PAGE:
By Heather Hoch
By Eric Schaefer
By New Times
By Rachel Miller
By Eric Schaefer
By Heather Hoch and Lauren Saria
By Robrt L. Pela
By Heather Hoch
Barbara's, 10321 North Scottsdale Road, Scottsdale, 948-5181. Hours: 5:30 p.m. to close, Tuesday through Saturday.
The floral simplicity of Barbara's stands in contrast to Bistro La Chaumiäre's country style. Muted flowers on the wallpaper, pink blossoms on the china and garden-themed watercolors give the room an elegant, salon touch. So do the narrow curio cabinet filled with silver and crystal and the chandelier with flickering, fake "candles." Barbara, the eponymous proprietor, is a Frenchwoman by way of Poland. Perhaps that's why Chopin seemed to get the most play of the piped-in classical music.
There's a limited menu, a good sign that the kitchen doesn't want to get overextended. On the evening of our visit, we had a choice of two soups, four appetizers and a dozen entrees.
Almost everything here is first-rate. A few dishes are out of this world.
In the latter category, put the saumon au raifort, a salad starter featuring generous hunks of warm salmon and walnuts over greens, sprinkled with a magnificent horseradish dressing. The lucky companion who ordered it couldn't stop saying, "I chose right!" Bean counters may quibble over the $9.50 price tag, but gastronomes won't.
Another winner is the duck terrine--three well-proportioned slices thick with pistachios, flanked by sliced roma tomatoes and hard-boiled egg.
I've had enough watery, oversalted onion soup to last a lifetime, but Barbara's crock delivers an authentic, cheesy taste. It's hard to think about soup in June, but this onion broth could rearrange the seasons.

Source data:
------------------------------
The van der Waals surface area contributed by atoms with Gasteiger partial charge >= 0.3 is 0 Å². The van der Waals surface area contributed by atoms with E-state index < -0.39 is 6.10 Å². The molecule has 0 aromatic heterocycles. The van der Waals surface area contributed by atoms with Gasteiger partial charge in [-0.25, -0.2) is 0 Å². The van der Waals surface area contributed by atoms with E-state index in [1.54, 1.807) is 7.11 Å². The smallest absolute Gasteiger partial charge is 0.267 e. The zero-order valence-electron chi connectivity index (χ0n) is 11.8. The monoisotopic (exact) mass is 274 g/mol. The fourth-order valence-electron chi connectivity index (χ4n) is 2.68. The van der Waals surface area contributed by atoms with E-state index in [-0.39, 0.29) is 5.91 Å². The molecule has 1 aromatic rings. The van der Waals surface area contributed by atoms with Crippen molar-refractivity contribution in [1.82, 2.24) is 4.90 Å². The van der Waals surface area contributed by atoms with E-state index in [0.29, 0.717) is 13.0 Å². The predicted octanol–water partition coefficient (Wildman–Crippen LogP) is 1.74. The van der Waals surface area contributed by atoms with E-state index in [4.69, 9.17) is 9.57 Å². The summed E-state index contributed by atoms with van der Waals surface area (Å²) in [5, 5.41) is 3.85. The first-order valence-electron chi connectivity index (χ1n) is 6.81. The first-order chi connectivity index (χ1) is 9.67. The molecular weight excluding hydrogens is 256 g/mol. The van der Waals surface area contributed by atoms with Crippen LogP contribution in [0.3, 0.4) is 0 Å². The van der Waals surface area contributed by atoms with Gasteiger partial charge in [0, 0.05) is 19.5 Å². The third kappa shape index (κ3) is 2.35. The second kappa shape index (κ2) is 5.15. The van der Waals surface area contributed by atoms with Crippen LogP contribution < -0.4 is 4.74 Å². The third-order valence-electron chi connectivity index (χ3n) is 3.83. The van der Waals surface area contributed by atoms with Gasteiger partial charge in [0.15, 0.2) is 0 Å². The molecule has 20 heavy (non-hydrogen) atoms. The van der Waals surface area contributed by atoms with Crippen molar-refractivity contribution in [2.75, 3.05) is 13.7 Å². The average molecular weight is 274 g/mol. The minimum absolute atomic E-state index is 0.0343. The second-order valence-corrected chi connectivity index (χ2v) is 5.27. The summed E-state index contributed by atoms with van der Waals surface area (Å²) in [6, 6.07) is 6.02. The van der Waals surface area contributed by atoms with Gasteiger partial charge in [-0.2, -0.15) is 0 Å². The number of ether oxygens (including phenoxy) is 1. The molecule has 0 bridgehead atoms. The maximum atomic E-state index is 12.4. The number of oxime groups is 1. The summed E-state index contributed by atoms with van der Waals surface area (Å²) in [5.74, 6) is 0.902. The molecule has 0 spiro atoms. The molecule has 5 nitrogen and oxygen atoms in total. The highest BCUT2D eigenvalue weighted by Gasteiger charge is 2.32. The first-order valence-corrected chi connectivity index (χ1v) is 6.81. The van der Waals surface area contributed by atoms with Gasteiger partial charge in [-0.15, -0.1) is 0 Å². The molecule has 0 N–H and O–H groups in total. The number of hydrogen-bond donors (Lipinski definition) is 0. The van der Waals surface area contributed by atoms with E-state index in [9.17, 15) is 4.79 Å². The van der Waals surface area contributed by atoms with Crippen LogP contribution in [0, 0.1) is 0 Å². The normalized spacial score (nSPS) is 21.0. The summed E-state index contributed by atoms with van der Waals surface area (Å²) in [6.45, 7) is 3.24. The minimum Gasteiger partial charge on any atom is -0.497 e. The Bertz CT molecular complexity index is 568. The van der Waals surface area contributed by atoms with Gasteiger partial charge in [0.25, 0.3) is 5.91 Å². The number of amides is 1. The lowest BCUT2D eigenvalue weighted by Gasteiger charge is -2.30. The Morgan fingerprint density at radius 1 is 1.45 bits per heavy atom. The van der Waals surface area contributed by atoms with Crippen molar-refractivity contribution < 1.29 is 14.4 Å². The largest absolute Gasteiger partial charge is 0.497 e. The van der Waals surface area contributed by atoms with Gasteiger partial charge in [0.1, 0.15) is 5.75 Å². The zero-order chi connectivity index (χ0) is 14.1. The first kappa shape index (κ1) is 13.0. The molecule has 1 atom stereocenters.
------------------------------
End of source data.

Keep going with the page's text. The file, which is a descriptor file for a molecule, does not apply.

Small loaves of thick and crusty sourdough bread also kept us smiling. Dipped in salad dressing, dunked in the soup, coated with pƒt‚ or munched on their own, the fresh loaves suggested that Barbara was attending to the details.
The main dishes didn't alter our opinion. Escalope Normande is not terribly creative, but it's solidly tasty. Barbara's version consisted of four thin slices of lightly breaded veal draped in a rich, mushroom-cream sauce splashed with white wine. The potatoes au gratin side dish, though, was a letdown, a boring snooze of no interest.
Several rungs up from the veal stands the fillet of porc roti, fork-tender pork tenderloins marinated with cognac and onions, swimming in an unusual, sharp, sweet paprika sauce. Five pieces of pork alternated on the appealingly designed plate with five pieces of squash, with a colorful tomato in the center. If plain slabs of meat bore you, this brash entree should hold your attention.
But bourride Marseillaise, a creamy, Mediterranean fish stew, outdistances everything else by a wide margin. It's superb, and belongs in the Main Dish Hall of Fame. Salmon, scallops, shrimp and slivers of sole come in a suffocatingly intense, molten cream sauce. Just as the eyes can't gaze too long at the sun, the taste buds can't linger too long over this dish. I felt like I needed to call "time-out" after every spoonful.
But when the main dishes are cleared away, Barbara's goes seriously downhill. French desserts should be the pride of a restaurant. These, to be charitable, are second-rate.
Chocolate mousse cake and chocolate walnut cake have no distinction. Chocolate-chip mint cake seems about as French as a hot-fudge sundae. Our server, a delightfully chatty woman who didn't know a word of the French on the menu, told us that when she started the job, she mispronounced the word "flan." It came out sounding like "phlegm." Not surprisingly, no one ordered it. Now that's she got the pronunciation down, customers are ordering the dish. But I bet this off-putting concoction isn't ordered twice. Skip the desserts at Barbara's, though, and you'll understand one French phrase: "Bon app‚tit.